Occasionally it’s quite fun to look 50 years into the future and ask questions around “what will it be like?” Even the longest term planning documents around tend to just look at a 30 year vision, so going to 50 years is certainly another jump into the future beyond that point – but it’s quite fun and potentially quite useful to make sure what we’re doing in the next 10-20 years doesn’t limit our ability to do potentially very long-term projects.
Sub-national population estimates from Statistics NZ only go out as far into the future as 2031 – showing significant population growth for Auckland when compared to the rest of NZ (as we already know). National population estimates extend to our 50 year amount – to 2061 when the population of the country might be around 6 million. Here are some of the 2061 median projections:
Because of our ageing population, population growth tails off quite significantly mid-century. I suspect that questions around whether NZ’s population will ever be significantly more than 6 million come down to migration scenarios. Stats NZ did looks at what it would take for NZ to have a significantly higher population in the future, compared to the median projection – noting the following:
I have long thought that the real unknown here is what happens in climate change scenarios which are more severe than predicted. New Zealand generally seems to suffer less than many other countries (especially in comparison to Australia and the Pacific Islands) in ‘severe climate change’ scenarios – meaning that we could end up becoming a pretty attractive place to live for vast numbers of our near neighbours. Scenarios such as reaching 10 million due to an average net migration gains of 68,000 people per year (combined with a fairly conservative fertility rate) do seem unlikely, but not implausible.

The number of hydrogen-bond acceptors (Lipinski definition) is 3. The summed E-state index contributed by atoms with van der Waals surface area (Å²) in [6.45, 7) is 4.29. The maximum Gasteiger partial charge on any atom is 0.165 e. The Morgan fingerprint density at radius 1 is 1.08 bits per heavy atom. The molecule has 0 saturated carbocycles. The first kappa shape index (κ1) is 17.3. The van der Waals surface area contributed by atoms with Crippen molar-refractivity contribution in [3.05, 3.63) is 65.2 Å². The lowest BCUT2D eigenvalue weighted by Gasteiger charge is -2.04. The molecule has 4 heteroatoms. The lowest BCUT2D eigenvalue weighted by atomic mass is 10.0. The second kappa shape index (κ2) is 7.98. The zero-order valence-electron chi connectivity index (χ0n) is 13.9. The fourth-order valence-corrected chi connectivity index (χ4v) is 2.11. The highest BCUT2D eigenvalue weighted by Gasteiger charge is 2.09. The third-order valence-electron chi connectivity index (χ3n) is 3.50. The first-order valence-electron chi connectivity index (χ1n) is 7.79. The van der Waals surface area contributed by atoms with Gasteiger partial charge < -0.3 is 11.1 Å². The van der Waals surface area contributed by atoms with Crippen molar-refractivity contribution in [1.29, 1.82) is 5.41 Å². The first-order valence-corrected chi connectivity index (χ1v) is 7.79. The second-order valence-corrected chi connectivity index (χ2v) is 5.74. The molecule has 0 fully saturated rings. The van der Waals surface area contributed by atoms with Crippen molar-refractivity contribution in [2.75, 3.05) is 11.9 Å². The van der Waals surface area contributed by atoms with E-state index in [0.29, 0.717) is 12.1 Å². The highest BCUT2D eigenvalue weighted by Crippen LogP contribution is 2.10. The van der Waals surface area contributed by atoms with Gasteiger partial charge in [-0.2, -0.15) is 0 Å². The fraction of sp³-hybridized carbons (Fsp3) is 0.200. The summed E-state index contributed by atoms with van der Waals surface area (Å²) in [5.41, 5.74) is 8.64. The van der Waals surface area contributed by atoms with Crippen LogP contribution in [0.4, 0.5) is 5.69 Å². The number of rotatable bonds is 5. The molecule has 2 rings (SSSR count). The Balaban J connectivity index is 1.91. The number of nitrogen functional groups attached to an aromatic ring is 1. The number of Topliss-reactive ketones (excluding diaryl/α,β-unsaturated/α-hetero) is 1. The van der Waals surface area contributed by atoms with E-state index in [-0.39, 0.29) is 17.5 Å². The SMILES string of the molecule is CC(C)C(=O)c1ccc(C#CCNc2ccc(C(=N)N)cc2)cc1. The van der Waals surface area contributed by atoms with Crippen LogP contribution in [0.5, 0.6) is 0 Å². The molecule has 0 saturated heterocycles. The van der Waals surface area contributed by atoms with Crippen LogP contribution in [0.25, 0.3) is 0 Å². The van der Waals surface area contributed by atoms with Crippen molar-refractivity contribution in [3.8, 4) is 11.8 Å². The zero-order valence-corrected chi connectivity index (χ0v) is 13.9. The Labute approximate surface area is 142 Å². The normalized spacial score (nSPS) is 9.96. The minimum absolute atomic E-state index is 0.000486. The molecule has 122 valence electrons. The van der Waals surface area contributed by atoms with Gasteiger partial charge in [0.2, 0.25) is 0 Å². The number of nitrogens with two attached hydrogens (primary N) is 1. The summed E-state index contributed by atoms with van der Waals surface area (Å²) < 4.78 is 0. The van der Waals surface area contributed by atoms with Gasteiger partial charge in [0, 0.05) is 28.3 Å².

Now let’s translate that into thinking about what might happen in this part of New Zealand – in particular the area known as the “Upper North Island”. The table below shows the population of this Upper North Island area up to 2031 – and how it represents an increasing proportion of New Zealand’s population (particularly in the high-growth scenarios):
Under a “high immigration” scenario one would expect the proportion of NZers living in the Upper North Island area by 2061 to have continued to grow significantly. Let’s say in our 2061 scenarios you might have around 65% of New Zealanders living in the Upper North Island area. This would mean 3.9 million people if the population is 6 million, 4.55 million out of a 7 million population and 6.5 million from a total of 10 million. In reality I think the proportion of the population in the Upper North Island would be higher in the higher growth scenarios (as shown in the 2031 projections) but we’re just using this as a broad guide.
I suppose the point of all this lead in is to highlight that the real bulk of the country’s population growth in the next 50 years is likely to be in the area often referred to as the “Golden Triangle”, between Auckland, Hamilton and Tauranga.
Significantly improving transport accessibility between these three areas, effectively joining them together into operating as something of a ‘super-region’ may result in significant benefits for New Zealand as a whole, particularly if higher population growth scenarios mean that Auckland in 2061 has a population pushing 3 million and is really struggling to find a way to house all those people.